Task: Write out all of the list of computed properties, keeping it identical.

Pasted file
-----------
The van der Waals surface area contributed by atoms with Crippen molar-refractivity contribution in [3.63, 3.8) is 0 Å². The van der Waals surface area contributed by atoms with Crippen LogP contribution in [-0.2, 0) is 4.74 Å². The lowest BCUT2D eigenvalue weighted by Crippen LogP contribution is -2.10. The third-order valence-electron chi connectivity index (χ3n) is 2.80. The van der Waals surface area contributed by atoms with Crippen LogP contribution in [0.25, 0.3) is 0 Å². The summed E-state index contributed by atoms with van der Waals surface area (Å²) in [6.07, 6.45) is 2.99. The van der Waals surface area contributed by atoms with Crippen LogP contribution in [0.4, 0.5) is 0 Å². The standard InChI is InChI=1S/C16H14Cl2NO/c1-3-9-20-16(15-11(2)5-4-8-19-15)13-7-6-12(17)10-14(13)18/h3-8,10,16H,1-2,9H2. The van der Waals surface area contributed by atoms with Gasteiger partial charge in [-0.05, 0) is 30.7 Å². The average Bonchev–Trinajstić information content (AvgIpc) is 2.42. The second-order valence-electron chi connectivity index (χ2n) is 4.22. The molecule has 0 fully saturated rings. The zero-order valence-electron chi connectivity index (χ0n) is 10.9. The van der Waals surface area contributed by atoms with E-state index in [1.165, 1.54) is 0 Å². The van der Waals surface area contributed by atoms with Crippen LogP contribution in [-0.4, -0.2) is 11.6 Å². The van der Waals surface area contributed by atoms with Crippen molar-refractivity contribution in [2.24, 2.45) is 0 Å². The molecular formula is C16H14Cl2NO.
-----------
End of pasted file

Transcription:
The van der Waals surface area contributed by atoms with Crippen molar-refractivity contribution in [3.63, 3.8) is 0 Å². The van der Waals surface area contributed by atoms with Crippen LogP contribution in [-0.2, 0) is 4.74 Å². The lowest BCUT2D eigenvalue weighted by Crippen LogP contribution is -2.10. The third-order valence-electron chi connectivity index (χ3n) is 2.80. The van der Waals surface area contributed by atoms with Crippen LogP contribution in [0.25, 0.3) is 0 Å². The summed E-state index contributed by atoms with van der Waals surface area (Å²) in [6.07, 6.45) is 2.99. The van der Waals surface area contributed by atoms with Crippen LogP contribution in [0.4, 0.5) is 0 Å². The standard InChI is InChI=1S/C16H14Cl2NO/c1-3-9-20-16(15-11(2)5-4-8-19-15)13-7-6-12(17)10-14(13)18/h3-8,10,16H,1-2,9H2. The van der Waals surface area contributed by atoms with Gasteiger partial charge in [-0.05, 0) is 30.7 Å². The average Bonchev–Trinajstić information content (AvgIpc) is 2.42. The second-order valence-electron chi connectivity index (χ2n) is 4.22. The molecule has 0 fully saturated rings. The zero-order valence-electron chi connectivity index (χ0n) is 10.9. The van der Waals surface area contributed by atoms with E-state index in [1.165, 1.54) is 0 Å². The van der Waals surface area contributed by atoms with Crippen LogP contribution in [-0.4, -0.2) is 11.6 Å². The van der Waals surface area contributed by atoms with Crippen molar-refractivity contribution in [2.24, 2.45) is 0 Å². The molecular formula is C16H14Cl2NO.